African American Schools - Moonlight Schools, Kentucky
The Moonlight Schools were night schools for adults; the sessions were held within school houses in rural communities. The first moonlight school sessions were held in 1911 in Rowan County, KY.
The idea and execution of night school for adults was the brainchild of Cora Wilson Stewart, an experienced education leader who crusaded against illiteracy. [More information and her biography can be found in the Cora Wilson Stewart Papers, 1900-1940.] Moonlight Schools were soon opened throughout the United States in county areas and within cities.
There were at least 15 Colored Moonlight Schools in Kentucky by 1915, with the best schools located in Maysville, Winchester, Mount Sterling, and Paris; Mercer County held a Moonlight School in every colored school district [source: p. 49 in Cora Wilson Stewart and Kentucky's Moonlight Schools, by Y. H. Baldwin]. See also the 1919 Day By Day County Illiteracy Agent's Record Book, a collection of booklets within the Cora Wilson Stewart Papers, 1900-1940, Box 65. The booklets include the locations of some of the Colored Moonlight Schools and the names of the teachers. The collection is held at the University of Kentucky Special Collections Research Center. See also NKAA entries for African American Schools.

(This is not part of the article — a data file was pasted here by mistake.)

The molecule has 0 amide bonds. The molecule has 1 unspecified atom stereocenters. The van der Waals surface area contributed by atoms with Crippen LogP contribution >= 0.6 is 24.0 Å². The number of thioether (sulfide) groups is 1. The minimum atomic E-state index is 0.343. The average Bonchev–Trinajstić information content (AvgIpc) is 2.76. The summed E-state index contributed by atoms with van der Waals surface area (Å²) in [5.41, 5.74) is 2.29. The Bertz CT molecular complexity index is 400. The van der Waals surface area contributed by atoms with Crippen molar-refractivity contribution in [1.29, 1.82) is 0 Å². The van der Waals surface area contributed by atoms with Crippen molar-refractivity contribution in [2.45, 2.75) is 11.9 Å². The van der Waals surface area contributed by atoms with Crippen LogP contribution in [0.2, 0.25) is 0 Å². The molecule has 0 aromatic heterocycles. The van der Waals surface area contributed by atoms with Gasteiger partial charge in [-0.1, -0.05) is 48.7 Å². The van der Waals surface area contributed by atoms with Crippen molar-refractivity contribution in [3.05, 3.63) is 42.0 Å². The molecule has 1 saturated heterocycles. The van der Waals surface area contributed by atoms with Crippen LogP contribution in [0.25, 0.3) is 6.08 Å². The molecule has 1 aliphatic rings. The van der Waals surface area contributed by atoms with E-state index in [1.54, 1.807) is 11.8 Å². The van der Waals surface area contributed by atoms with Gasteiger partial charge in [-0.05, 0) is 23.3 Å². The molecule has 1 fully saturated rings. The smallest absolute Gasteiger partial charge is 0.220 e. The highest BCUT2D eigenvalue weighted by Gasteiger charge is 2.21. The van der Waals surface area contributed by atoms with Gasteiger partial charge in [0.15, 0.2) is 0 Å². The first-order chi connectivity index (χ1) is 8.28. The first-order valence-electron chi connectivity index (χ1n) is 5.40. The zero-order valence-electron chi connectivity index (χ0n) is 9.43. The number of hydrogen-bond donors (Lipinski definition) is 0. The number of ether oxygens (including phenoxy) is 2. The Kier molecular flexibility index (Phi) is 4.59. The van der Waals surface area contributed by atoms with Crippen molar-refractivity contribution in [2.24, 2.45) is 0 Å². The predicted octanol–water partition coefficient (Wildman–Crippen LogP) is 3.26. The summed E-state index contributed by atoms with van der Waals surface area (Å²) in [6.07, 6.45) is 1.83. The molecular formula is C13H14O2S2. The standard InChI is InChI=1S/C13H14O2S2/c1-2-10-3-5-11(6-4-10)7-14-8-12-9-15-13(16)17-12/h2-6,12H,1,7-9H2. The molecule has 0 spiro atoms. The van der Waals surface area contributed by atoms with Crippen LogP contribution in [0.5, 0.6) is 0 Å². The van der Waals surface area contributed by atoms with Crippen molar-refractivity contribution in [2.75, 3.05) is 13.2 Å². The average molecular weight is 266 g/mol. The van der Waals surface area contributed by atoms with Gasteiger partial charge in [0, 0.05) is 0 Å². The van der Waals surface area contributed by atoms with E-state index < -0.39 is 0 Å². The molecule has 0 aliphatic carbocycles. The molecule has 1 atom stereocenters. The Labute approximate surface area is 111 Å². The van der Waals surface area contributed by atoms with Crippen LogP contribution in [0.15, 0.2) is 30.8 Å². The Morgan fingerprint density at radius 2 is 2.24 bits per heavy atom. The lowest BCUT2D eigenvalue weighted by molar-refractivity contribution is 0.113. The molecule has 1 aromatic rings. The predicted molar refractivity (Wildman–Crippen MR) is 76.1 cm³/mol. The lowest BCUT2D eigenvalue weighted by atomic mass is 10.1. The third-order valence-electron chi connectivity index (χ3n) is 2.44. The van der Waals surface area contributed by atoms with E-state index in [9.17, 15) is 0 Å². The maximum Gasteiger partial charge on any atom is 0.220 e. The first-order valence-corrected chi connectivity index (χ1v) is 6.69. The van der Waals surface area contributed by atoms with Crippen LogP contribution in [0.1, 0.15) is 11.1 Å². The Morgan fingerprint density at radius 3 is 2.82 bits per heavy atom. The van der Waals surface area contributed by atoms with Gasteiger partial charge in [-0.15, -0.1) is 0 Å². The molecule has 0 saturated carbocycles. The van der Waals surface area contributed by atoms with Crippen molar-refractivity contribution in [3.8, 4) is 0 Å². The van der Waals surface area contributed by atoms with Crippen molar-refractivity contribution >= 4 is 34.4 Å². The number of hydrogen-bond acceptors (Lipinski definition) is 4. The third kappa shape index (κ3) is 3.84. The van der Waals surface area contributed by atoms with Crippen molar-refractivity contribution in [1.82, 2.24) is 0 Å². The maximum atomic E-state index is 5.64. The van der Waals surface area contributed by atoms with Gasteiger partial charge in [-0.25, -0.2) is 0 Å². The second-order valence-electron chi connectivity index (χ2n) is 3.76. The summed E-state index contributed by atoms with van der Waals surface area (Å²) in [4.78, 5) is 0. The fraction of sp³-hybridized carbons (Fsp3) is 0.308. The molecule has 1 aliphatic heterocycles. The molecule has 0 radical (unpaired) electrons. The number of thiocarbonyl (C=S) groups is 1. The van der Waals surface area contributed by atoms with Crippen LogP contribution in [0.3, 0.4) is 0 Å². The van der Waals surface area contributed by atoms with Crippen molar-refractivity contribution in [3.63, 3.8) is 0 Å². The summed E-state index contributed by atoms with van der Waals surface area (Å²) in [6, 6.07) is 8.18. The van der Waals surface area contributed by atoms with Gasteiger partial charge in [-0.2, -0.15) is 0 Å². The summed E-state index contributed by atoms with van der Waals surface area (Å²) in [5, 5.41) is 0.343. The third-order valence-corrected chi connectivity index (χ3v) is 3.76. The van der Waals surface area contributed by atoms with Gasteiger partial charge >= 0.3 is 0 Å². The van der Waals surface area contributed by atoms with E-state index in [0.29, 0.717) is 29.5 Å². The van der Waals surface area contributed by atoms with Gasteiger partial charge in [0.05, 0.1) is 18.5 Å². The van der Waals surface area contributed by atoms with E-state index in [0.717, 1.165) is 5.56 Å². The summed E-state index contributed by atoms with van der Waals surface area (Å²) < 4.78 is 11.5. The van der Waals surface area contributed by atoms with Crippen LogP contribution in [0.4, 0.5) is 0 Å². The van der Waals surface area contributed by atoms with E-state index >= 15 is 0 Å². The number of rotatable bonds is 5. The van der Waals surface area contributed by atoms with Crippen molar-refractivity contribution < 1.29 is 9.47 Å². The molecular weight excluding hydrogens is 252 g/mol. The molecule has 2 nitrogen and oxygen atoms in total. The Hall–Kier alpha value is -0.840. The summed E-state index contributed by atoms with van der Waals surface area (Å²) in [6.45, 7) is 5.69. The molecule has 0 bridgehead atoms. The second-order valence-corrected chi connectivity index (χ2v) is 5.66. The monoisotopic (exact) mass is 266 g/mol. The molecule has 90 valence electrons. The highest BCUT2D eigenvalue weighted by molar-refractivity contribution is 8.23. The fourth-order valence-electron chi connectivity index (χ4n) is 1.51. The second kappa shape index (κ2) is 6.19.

- Allen County (in Scottsville at Zion School)
- Barren County (Union Hill)
- Clark County (Winchester)
- Daviess County (in Owensboro at Western Colored School, teacher A. O. Guthrie, 12 students)
- Green County (three schools: in Ote, teacher Mrs. Fannie Hoskins; in Gresham, teacher Miss Lilliows Thurman; in Whitewood, teacher Mrs. Sallie B. Graves)
- Hopkinsville (Christian County)
- LaRue County (in Buffalo; teacher Bessie Ford, 12 students)
- Maysville (Mason County)
- Mercer County
- Monroe County
- Mt. Sterling (Montgomery County)
- Paris (Bourbon County)
- Simpson County (in Franklin, teachers Gertrude Mahin, Iola Ryons, and Bessie Lawrence, 68 students enrolled)
- Campbellsville (in Taylor County, teacher Mrs. G. E. Philpott) [source: "Mrs. G. E. Philpott...," Freeman, 2/13/1915, p. 3].